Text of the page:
Freedom of Religion is important to Americans. So is freedom of expression. Both freedoms are traditionally guaranteed by the First Amendment, which prohibits government interference in religious freedom either by establishing a religion or by forbidding religious exercises. What was not envisaged was that the “free expression” provisions of the same amendment—from which the freedoms of speech and of the press are derived—could be used to “establish” government attacks on religion. Yet as the Serrano and Mapplethorpe controversies unfolded, it became clear that government will not only prohibit many innocent-seeming activities that it judges favorable to a religion, but it will endorse and fund activities that are openly hostile to religion and religious values.

Last August 29, attorneys of the Rutherford Institute of Charlottesville, Virginia, filed a federal lawsuit in the U.S. District Court in Washington, D.C., against the National Endowment for the Arts and its harried chairman, John Frohnmayer, accusing them of taking a position of “open and notorious hostility towards religion.” Thus Rutherford has made explicit, in legal language, what millions of us have sensed.

Specifically targeted was a grant of fifteen thousand dollars by the NEA for the creation and exhibition of a catalogue produced by David Wojnarowicz of New York entitled Tongues of Flame. According to the Rutherford attorneys, “the government-funded catalogue includes an image depicting Jesus Christ as an intravenous drug user and refers to Roman Catholic prelate Cardinal John O’Connor as a ‘fat cannibal.'” “Religious people must no longer be personal targets of cannon fire from National Endowment projects,” Rutherford Institute President John W. Whitehead said.

We have reached the point where things considered acceptable and protected by law if done under secular or antireligious auspices are judged criminal if done for identifiably religious reasons. For example, although state and federal courts have been very generous in granting or extending the Constitution’s right of freedom of speech to various other forms of activities—most recently and notoriously, flag-burning—last February a divided Maryland Court of Appeals upheld the conviction of a man who “disturbed the peace” by reading the Bible and preaching outside a Hagerstown abortion clinic in May 1988, an offense he perpetrated during three successive periods of two to three minutes each. The Washington Post, a pro-abortion newspaper, came to Jerry Fanes’ defense in a strongly worded editorial. It endorsed dissenting Judge John C. Eldridge’s protests that Fanes “was engaged in free speech in its most pristine and classic form.” Fanes was convicted under an anti-noise statute that specifically bars attempts to “willfully disturb any neighborhood . . . by loud and unseemly noises.” As of this writing he has already served 45 days in jail for his reprehensible behavior.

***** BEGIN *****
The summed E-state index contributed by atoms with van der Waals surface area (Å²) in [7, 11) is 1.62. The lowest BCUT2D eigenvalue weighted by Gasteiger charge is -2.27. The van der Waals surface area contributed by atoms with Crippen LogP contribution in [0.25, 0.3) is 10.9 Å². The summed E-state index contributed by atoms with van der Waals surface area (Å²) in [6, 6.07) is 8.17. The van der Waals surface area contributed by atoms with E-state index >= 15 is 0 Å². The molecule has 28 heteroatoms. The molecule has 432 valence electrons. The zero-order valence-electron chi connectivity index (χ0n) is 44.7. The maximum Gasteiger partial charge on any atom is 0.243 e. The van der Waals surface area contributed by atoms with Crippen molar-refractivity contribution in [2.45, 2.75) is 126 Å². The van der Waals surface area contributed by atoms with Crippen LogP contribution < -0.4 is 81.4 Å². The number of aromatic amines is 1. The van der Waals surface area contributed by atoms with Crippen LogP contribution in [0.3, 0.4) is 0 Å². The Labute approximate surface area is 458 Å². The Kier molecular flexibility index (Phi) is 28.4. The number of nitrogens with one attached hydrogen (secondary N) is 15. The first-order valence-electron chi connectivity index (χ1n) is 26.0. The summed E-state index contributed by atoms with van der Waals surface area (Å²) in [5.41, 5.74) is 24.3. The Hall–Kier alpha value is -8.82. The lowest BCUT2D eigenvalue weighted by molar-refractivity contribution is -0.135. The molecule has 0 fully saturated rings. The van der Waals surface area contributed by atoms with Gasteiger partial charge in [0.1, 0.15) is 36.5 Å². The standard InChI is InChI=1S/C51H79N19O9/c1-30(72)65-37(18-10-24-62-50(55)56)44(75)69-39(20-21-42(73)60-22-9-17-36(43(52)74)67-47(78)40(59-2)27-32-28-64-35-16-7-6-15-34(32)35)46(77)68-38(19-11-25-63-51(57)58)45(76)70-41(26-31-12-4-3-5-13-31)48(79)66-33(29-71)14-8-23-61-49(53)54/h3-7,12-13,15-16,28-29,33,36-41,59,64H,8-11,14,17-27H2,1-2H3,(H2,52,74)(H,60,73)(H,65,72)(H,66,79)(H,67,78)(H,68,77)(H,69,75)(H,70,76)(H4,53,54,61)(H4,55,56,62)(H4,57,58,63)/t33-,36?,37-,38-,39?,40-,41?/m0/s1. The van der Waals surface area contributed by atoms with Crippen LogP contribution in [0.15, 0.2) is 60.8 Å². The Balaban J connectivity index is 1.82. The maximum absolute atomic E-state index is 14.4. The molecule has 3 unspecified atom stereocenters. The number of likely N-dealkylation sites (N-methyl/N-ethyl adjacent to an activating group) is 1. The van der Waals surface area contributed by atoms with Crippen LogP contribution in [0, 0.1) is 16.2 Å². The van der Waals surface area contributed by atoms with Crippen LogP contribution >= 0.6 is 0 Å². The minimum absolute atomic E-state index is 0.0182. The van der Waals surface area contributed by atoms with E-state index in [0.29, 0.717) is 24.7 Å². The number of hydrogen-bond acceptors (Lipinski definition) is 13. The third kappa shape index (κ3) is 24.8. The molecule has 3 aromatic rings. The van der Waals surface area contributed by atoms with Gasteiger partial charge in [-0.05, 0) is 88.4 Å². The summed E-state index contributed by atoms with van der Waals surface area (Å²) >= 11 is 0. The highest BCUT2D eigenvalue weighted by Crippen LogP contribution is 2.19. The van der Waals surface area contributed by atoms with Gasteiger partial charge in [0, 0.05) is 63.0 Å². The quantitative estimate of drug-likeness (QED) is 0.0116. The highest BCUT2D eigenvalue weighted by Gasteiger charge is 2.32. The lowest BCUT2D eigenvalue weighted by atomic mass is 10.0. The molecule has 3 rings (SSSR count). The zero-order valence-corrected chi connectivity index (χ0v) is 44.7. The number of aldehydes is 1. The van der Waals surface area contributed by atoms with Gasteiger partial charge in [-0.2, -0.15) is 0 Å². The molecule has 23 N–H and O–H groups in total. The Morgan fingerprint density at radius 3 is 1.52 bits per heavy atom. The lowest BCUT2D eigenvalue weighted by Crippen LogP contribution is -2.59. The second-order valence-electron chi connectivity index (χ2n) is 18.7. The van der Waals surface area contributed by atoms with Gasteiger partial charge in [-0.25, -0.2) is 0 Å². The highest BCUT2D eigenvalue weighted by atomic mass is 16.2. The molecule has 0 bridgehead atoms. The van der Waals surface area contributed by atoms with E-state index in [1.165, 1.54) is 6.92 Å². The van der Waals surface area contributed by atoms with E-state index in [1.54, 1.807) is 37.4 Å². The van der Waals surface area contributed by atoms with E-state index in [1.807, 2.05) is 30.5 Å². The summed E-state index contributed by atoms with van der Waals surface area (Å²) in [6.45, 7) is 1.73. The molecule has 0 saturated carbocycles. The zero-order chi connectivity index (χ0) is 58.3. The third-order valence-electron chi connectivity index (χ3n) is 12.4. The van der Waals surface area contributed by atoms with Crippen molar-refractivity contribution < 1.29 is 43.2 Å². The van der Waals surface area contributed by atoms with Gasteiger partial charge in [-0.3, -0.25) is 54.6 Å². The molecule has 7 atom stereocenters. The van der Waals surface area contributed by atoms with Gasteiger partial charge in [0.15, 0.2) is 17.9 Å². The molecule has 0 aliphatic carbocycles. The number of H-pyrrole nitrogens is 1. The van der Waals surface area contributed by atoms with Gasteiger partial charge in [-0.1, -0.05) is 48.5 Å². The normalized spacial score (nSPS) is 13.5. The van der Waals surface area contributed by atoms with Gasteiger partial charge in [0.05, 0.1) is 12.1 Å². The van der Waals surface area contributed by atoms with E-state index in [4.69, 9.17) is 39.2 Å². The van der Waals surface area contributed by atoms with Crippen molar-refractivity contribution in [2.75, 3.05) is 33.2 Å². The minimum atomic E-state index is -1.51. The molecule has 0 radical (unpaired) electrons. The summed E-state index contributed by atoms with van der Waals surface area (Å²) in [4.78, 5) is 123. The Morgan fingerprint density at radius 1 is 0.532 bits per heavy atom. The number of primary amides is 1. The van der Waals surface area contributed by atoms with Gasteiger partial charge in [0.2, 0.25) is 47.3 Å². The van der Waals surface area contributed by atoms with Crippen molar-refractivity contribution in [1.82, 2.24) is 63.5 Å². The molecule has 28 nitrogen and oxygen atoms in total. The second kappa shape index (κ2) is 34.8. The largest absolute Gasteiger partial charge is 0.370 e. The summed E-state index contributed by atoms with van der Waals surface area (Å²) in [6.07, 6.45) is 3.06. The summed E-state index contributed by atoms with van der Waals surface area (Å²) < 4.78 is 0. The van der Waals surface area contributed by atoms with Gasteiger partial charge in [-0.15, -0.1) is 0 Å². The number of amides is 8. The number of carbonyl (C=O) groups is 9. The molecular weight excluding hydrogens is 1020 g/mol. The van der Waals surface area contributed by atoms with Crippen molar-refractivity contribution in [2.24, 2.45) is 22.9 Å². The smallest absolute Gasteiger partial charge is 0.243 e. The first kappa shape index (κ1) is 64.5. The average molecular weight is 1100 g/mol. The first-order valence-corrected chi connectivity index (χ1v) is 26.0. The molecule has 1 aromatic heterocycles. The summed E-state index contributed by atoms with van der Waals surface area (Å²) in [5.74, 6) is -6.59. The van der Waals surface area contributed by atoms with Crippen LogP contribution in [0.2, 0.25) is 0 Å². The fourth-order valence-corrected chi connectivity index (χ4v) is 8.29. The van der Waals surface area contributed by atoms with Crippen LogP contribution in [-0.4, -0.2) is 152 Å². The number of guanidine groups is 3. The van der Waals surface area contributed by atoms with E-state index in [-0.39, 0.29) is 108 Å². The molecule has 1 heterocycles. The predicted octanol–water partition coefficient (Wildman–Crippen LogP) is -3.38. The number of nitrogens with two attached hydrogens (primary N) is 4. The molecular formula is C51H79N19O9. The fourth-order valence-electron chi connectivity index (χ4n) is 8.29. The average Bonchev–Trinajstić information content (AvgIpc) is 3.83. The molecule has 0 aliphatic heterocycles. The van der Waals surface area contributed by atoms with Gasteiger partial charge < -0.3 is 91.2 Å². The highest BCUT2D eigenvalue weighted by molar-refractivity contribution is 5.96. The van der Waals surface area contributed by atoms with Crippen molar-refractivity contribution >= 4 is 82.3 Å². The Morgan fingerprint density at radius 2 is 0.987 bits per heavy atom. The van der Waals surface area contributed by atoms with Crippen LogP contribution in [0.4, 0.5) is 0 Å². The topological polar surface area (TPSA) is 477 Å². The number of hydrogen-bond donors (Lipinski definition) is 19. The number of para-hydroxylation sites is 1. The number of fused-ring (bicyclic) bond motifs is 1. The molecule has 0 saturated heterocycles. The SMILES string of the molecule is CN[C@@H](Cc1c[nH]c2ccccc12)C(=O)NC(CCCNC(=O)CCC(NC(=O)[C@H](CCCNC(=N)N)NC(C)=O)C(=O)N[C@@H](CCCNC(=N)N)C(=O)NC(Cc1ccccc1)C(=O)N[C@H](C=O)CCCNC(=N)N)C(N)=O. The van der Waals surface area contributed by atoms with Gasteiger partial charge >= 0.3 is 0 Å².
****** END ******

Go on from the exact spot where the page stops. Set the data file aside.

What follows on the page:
Most Americans do not, however, believe that every expression ought to be allowed, and certainly not that every expression should be subsidized, regardless of its content. A poll recently published by the Thomas Jefferson Center for the Freedom of Expression shows that while people want the freedom to say what they think, they believe that some rather definite limits should be set on public expression and performances, and particularly on government subsidies for the same. The Jefferson Center poll indicated that 90 percent of its 1,500 respondents—supposedly a representative cross section of America—believe the government has no business telling them what to say, and while 74 percent back artists’ rights to display works that might be offensive, 72 percent oppose spending of tax money for “objectionable art.”

This poll reveals that a healthy majority, ranging from about 60 percent to over 80 percent, would grant government the right to censor to some degree public art displays and performances, especially those funded with public money. What is provoking the media uproar about censorship is not fear of the power of a few self-appointed censors, but an awareness of the fact that the general public really does want some standards of decency and civility.